One of my coworkers, Christina, Head of Insights and Social Trends Research in the Strategy and Planning department, became ill and left the office for five days. While it was worrisome that Christina was so ill, my boss asked if I would mind doing some work that she would normally complete. I knew I had big shoes to fill, but I was extremely grateful to be given the opportunity to display my skills and talents for the team during a time of crisis.
After attending a brief from Nature Valley, I began researching ideas to launch a social campaign with experiential marketing components for the summer, in conjunction with the GREY base, which focuses on experiential marketing. I was surprised to find out that practically no one in my office had heard of Nature Valley. Back in the States, the brand is very popular, and I had been eating their bars for years. Upon further research, I realized that Nature Valley is so unheard of in the U.K., that even I have more Instagram followers than their verified account shows. My coworkers were grateful that I had more insight on the product than they did. We even brought in some of the bars for the office to try for the first time!
Since I had to sign a nondisclosure agreement form, there is limited information I am able to share about the project. However, I was able to attend several meetings to discuss the process of the campaign. I gained a better understanding of the inner workings of an agency, did some copywriting, and formulated my ideas into an effective slide deck for the Wildfire team. Once I presented, my ideas were submitted to the creative team for further execution!
I also was able to work on social media strategies for Pringles U.K. As one of the leading “crisps” brands in the U.K., it would be expected that the brand’s social footprint was larger and more engaging with their audience, however, that was not the case. Recently, Pringles has been trying to use a series of memes in their digital marketing, which isn’t working out for them too well, especially because their memes are not very thoughtful, purposeful, or unique. Not to mention, their social media following is very low and they recieve practically no likes or retweets on Twitter.
We had a phone conference with Pringles to explain why moving away from memes was probably a more effective use of their time and money, but they didn’t seem to understand our reasoning behind that. Instead, we suggested that if they’re trying to appear fun and engaging, they should maybe redirect their focus to creating GIFs. I guess we will see if they decide to take that advice in the next few months. To further our work with Pringles, I devised a social media strategy deck, explaining the role each social channel plays and how Pringles can use them to their advantage. Overall, I presented some overarching social media goals, so that they could redirect and form a more cohesive brand message throughout their social platforms.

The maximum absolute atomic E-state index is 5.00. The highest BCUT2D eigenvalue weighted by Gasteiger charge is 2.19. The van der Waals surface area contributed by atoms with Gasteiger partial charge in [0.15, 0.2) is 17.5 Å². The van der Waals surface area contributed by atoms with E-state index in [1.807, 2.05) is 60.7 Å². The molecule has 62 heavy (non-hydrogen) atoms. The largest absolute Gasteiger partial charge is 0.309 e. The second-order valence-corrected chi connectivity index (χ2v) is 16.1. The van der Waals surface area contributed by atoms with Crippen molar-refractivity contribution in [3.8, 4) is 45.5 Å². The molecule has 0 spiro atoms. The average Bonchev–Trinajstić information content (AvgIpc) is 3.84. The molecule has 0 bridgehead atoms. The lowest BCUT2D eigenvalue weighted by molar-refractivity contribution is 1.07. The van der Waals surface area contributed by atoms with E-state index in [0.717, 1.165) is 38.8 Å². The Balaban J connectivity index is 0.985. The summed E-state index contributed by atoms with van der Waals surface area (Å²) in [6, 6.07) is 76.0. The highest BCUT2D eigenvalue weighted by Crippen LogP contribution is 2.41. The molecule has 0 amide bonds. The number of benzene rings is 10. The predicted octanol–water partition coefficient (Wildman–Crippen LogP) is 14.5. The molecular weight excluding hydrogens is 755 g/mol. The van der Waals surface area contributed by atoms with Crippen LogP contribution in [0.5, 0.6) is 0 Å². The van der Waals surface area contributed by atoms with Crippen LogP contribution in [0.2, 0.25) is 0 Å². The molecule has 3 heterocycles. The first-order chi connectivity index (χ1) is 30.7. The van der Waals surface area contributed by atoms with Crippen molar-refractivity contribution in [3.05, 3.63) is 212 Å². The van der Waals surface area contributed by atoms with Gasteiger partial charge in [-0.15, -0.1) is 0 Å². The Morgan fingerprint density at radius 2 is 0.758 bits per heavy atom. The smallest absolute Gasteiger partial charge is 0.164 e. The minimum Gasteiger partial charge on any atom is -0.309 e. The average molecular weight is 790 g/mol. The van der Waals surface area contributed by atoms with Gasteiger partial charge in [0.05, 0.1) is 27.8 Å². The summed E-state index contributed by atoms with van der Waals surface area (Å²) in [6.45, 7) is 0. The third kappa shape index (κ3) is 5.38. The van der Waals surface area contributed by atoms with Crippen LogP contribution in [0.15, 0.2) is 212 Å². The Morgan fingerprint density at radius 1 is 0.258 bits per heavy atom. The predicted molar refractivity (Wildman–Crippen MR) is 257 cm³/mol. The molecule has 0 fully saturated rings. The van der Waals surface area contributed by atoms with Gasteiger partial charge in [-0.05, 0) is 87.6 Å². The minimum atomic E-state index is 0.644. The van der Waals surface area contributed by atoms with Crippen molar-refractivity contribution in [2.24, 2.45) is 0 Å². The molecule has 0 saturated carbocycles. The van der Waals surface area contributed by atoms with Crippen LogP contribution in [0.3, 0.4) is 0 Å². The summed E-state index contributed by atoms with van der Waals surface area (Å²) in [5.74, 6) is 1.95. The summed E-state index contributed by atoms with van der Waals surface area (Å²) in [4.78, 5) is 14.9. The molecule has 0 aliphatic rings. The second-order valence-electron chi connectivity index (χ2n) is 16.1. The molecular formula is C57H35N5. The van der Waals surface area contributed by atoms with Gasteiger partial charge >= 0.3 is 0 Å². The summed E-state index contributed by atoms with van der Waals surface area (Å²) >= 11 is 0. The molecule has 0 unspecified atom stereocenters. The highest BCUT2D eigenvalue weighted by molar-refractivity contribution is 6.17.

My first week at Wildfire marked the first week of major COVID-19 increases throughout the U.K. Everyone in London seemed very calm, and no one was deeply worried about catching the disease, let alone dying from it. The attitude of people in my office was to almost mock the disease, as they thought none of them would catch it. However, my boss’ husband became ill with the virus during my first week, and other coworkers began feeling sick subsequently. In the back of my mind, I started to fear that this situation could worsen and I would be sent home to the U.S.
During my third week at the agency, this fear became a reality. As more people in my office were getting sick and the spread of the virus was increasing globally, Wildfire moved toward working from home. In fact, the entire Johnson Building, where Wildfire and the various Grey groups work, was told by the CEO of WPP to begin working from home starting Friday, March 13th — the same day that the London Internship Program was cancelled. I guess what they say about “Friday the 13th” and bad luck is actually true.
My boss and I had hoped that I would be able to continue working remotely at home in the U.S., but unfortunately, BU and EUSA would not allow this due to visa regulations. Though this was disappointing, I am so happy that I had the opportunity to gain experience working with GREY, the largest advertising company in the world. I received many messages and emails from my colleagues at Wildfire thanking me for my work and complimenting me on the job I had done so far. It was a bittersweet moment, but I left with amazing networking connections, new portfolio content, and an experience that will serve me well in my future career.
Channing Capacchione, Study Abroad Correspondent
Channing Capacchione is a Junior at Boston University in the College of Communication
studying Advertising and minoring in Sociology. Currently, she is studying abroad in London as
she completes courses and an internship. She loves to try the best restaurants, shop around the city, explore the coolest neighborhoods, and find cheeky travel tips! Keep up with Channing as she takes on London and more during her semester abroad.